The School of Public Health last week officially marked its move from Drexel’s Center City Campus to a renovated and modernized Nesbitt Hall at the heart of the University City Campus, after more than $13 million in renovations over the past year.
Located at 33rd and Market Streets and measuring seven stories and 78,000 square feet, Nesbitt Hall has significant value to the continued growth and expansion of the school’s academic offerings and its relationship with the communities it serves.
“The move to our very own building in the heart of Drexel University is a major milestone and defining moment for the School of Public Health,” said Ana Diez Roux, the school’s incoming dean, who assumed her post on Feb. 10. “Nesbitt Hall will be one of the foremost academic public health facilities, and affirms Drexel’s prominence as one of the nation’s premier schools of public health.”
Nesbitt, the former home to the Drexel University Antoinette Westphal College of Media Arts & Design, has since been completely renovated and designed to meet the specific needs of the School of Public Health.
The renovations to Nesbitt Hall were designed by Philadelphia-based Strada/UJMN. The design of the interior space is modern and airy, with clean lines that stay true to the original design of the 1960’s-built building and classic façade. Form, function and bright colors unite each floor. and Nesbitt boasts a number of environmentally friendly features, according to lead architect and Drexel alumnus George Poulin, AP ’07, who has directed a number of LEED-certified projects. Photos of the new-look Nesbitt and the renovation process are available to view on Facebook and Flickr.
The building will also be the site of a number of Drexel University firsts. Located just off the lobby will be the only dedicated nursing mother’s room for use by all Drexel University students, faculty and staff. (Watch a video about the nursing mother's room here.) The first-floor will also include a gender-neutral bathroom.
Each floor was specifically designed to meet the unique needs of each academic department, while fostering collegial interaction amongst students and faculty. The building will also encourage even greater collaboration with the community.
“Our move to this new, bright and modern facility will help prepare future generations of students for leadership roles in addressing some of the world’s most pressing public health needs,” said Shannon P. Márquez, the school’s associate dean for academic affairs and director of global public health initiatives.
The updated interior of Nesbitt Hall features instructional computer laboratory facilities, innovative and large research spaces and an environmental and industrial hygiene laboratory, as well as many open-space collaboration areas, conference areas, numerous student lounges and other amenities.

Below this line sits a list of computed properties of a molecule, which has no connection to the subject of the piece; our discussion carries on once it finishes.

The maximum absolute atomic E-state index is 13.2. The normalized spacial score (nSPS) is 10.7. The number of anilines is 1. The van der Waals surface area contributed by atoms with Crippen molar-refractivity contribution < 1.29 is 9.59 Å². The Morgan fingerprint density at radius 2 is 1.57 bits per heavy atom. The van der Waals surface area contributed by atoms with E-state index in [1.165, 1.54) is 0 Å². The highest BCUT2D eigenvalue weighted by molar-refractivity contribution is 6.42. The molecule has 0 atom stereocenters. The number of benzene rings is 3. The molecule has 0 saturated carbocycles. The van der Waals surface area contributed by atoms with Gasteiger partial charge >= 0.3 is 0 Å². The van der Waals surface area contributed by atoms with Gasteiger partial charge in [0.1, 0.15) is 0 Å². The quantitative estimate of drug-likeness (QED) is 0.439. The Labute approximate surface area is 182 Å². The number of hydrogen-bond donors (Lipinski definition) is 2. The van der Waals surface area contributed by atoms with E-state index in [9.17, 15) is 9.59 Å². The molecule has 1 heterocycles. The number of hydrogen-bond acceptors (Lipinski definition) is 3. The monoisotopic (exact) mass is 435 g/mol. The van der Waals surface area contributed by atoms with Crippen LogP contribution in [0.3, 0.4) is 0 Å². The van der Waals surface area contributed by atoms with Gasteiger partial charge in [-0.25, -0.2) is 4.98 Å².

The upper floors of the building are dedicated for use by the School of Public Health. The ground floor, including the lobby, two large lecture halls and other spaces, will be available for use by the entire University. Renovations to the upper floors are complete, but work on the ground floor is scheduled to begin in the spring.
The school’s move marks the first time an entire academic unit at Drexel University has relocated from Center City to the University City Campus.
The new home will house each of the school’s four academic departments, including Community Health and Prevention, Epidemiology and Biostatistics, Environmental and Occupational Health, and Health Management and Policy, as well as the global health and undergraduate programs.
It will also house the school’s numerous research centers and programs, and offer a convenient location for graduate and undergraduate public health students. The first floor lobby will include a public health graduate student collaboration and learning space, which is being supported by a $350,000 grant from the Connelly Foundation.
The Center for Hunger-Free Communities will continue to operate from the Bellet Building on the Center City Campus, the school’s former home. Program staff from the Healing Hurt People program will also remain in Center City.
Many of the School of Public Health’s major events will now be held on the University City Campus.
The move also offers the school’s students the many social, cultural and academic benefits of being located in the heart of a comprehensive, urban campus community.
“The new building is inspiring, and our location is central to the modern athletic facilities, numerous eateries and restaurants, and a wealth of museums, concert halls and theaters within the university and across Philadelphia,” said Warren Hilton, associate dean for student and external affairs.
The renovation project and move was directed at the School of Public Health by Perry W. McFarland, the school’s associate dean for finance and administration.
“The relocation of the School of Public Health has been years in the making, and it is the culmination of a great deal of hard work by many people within and outside of the university,” said McFarland. “The School of Public Health’s growth has been rapid and significant over the last decade. I’m proud to have shared in that growth. The move to our own dedicated and modern facility is a reflection of that growth and will allow the School of Public Health to reach even greater heights.”